What is RCR? RCR refers to federal initiatives geared to educate faculty, staff, and students, whose research is supported by certain federal funding agencies. The importance of formal RCR education was first formally recognized in the 1989 Institute of Medicine Report, “The Responsible Conduct of Research in the Health Sciences,” and has since been endorsed by numerous scientific groups and members of the global research community.
The National Institutes of Health, often considered a “gold standard,” goes further to define RCR as the practice of scientific investigation with integrity, which involves the awareness and application of established professional norms and ethical principles in the performance of all activities related to scientific research.3
RCR is increasingly viewed as an essential component of a scientist’s training, regardless of a researcher’s source of funding. Specifics of the training requirement vary among federal agencies and award types. However, RCR training is mandatory for certain participants when required by external funders, including:
- United States Department of Agriculture National Institute of Food and Agriculture (USDA NIFA)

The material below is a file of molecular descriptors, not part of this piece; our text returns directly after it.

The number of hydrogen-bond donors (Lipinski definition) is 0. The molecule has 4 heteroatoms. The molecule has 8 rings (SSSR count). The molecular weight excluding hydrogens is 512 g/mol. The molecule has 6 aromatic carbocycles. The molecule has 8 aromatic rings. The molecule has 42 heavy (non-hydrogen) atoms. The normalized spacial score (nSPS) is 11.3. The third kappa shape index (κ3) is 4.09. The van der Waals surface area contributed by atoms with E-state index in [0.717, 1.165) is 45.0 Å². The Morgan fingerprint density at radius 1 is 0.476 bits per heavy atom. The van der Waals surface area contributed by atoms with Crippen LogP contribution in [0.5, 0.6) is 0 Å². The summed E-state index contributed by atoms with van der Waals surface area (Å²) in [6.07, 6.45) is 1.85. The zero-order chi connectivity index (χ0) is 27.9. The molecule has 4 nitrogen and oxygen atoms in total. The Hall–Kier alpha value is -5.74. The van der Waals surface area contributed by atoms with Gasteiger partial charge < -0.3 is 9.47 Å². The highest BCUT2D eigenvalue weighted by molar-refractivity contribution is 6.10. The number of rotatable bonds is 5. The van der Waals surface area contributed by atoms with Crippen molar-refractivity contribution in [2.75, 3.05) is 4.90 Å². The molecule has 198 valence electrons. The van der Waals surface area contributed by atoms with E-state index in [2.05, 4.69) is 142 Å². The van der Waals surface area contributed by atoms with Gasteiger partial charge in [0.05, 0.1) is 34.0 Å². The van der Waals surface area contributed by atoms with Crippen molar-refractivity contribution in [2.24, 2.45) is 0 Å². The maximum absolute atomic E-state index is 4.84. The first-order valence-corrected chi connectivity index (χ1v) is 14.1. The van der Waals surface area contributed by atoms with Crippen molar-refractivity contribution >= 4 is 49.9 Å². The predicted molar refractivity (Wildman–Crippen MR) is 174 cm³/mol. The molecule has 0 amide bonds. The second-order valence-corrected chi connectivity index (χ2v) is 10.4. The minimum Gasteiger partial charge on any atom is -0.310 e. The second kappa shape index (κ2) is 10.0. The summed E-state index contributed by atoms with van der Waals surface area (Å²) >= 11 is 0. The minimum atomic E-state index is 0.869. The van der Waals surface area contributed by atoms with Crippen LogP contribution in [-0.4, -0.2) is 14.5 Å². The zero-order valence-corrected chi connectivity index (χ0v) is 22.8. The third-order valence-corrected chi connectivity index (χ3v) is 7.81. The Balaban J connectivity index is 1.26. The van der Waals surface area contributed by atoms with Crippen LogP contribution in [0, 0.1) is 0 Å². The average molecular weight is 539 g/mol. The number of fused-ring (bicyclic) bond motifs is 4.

- National Institutes of Health (NIH)
- National Science Foundation (NSF)
At UTIA, our compliance officer provides guidance and support for the implementation of the RCR Institutional Plan.4 The UTIA RCR Institutional Plan was originally developed in 2014 and provides flexibility in content and delivery while addressing the varying needs of different disciplines and career stages. The UTIA RCR Institutional Plan is a living document that is assessed regularly as new best practices are identified. In fact, last year Chancellor Cross appointed a committee composed of members across UTIA (AgResearch, Extension, College of Agricultural Sciences & Natural Resources, College of Veterinary Medicine, and Compliance) to update and revise the RCR Institutional Plan. The revised RCR plan is being rolled out across UTIA, with renewed campus-wide commitment and support.
In summary, it is important that UTIA faculty, staff, and students understand the many aspects associated with the responsible conduct of research (RCR) to avoid departures from accepted ethical practices which may constitute research misconduct. Responsible conduct of research is critical for excellence, necessary for public trust, and is everyone’s responsibility to continually foster a positive research environment that promotes integrity at all levels across UTIA.
1 National Institutes of Health Office of Extramural Research https://grants.nih.gov/grants/research_integrity/whatis.htm
2 Office of Science and Technology Policy. (2000). Federal Policy on Research Misconduct: Notification of Final Policy. Federal Register December 6, 2000. 65(235):76260-76264. https://www.gpo.gov/fdsys/pkg/FR-2000-12-06/pdf/00-30852.pdf
3 NIH Update on the Requirement for Instruction in the Responsible Conduct of Research. https://grants.nih.gov/grants/guide/notice-files/NOT-OD-10-019.html
4 UTIA RCR Institutional Plan.